March is here, and the clock is ticking until taxes are due. Physicians and other high-income earners have some additional considerations to know about at tax time. Here are four physician tax tips strategies to know before you file:
Physician Tax Tips: Know your Deductions
In January, I talked about some of the tax changes you can expect from the Tax Cuts and Jobs Act. Those changes don’t apply until you file 2018 taxes, so your deductions for this year will probably look similar to last year. Whether you’re self-employed or have an employer, it’s important that you know which deductions apply to you.
For self-employed physicians, you are likely eligible for the usual business owner deductions. These might include business insurance, office supplies, professional fees and business-related travel expenses.
Then there are the deductions that most physicians are likely to qualify for. Pre-tax contributions to retirement plans, including 401(k)s, 403(b)s and 457 plans are tax-deductible. Max out those accounts before the end of the year to claim the largest deduction.
Home mortgage interest also tends to be a significant deduction for physicians, especially if you have a more expensive home. Don’t forget to take that deduction if it applies to you.
Donate to Charity
Charitable donations are another common deduction for physicians, and it’s one you probably know about. But did you know you can also donate your securities to charities? If you have an appreciated stock that you’ve owned for at least a year, there are double tax benefits to donating it. You will avoid capital gains taxes on your investment, and you’ll also be able to deduct that donation.
Just remember that the standard deduction is doubling for 2018 – to $12,000 for individuals, $18,000 for heads of household and $24,000 for married filing jointly – so it only makes sense to itemize if your deductions will exceed that amount. If you make substantial donations to charities on an annual basis, you might want to consider making donations every other year to hit that threshold.
Make Pre-Tax Retirement Contributions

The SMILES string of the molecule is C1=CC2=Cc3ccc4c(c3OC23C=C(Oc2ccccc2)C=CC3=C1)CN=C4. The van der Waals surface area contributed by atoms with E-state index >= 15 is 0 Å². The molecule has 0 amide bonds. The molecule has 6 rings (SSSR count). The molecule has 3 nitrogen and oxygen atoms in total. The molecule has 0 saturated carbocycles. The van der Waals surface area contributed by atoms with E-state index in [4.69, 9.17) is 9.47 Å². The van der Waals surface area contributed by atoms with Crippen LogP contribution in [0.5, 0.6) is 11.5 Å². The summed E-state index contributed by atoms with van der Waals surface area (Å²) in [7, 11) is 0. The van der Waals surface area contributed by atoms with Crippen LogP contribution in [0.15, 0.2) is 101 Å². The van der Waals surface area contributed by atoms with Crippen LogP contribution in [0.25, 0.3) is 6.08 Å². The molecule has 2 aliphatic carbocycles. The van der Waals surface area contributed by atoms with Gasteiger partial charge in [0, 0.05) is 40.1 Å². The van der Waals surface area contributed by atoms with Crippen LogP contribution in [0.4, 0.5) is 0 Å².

Here’s another of my key physician tax tips: contributing to retirement accounts is a great way to save some money at tax time, while also boosting your savings. Pre-tax contributions to accounts like a 401(k), 403(b) or 457 plan are tax deductible. Aim to max those out every year.
However, these accounts are not enough for many physicians. If you supplement retirement income with an IRA, be aware that depending on your income, you might not be able to deduct your IRA contributions. You can opt for a backdoor Roth IRA instead. This will allow you to avoid those income limits. You can also contribute to a brokerage account, which are taxable accounts where you can buy and sell investments like ETFs and mutual funds.
Maximize your Refund
Your refund is another opportunity to put your earnings to good use. There is nothing wrong with using it to treat yourself to a vacation or some home updates if you’re in good financial standing. However, there are other ways to maximize your refund over time.
If you want to get a jump start on cutting down your tax bill next year, you can allocate that money right into your investments or retirement accounts.
You can also boost your emergency fund if you need it, or put money away for any big expenses you know are on the horizon.
About Your Richest Life
At Your Richest Life, Katie Brewer, CFP®, believes you too should have access to financial resources and fee-only financial planning. For more information on the services offered, contact Katie today.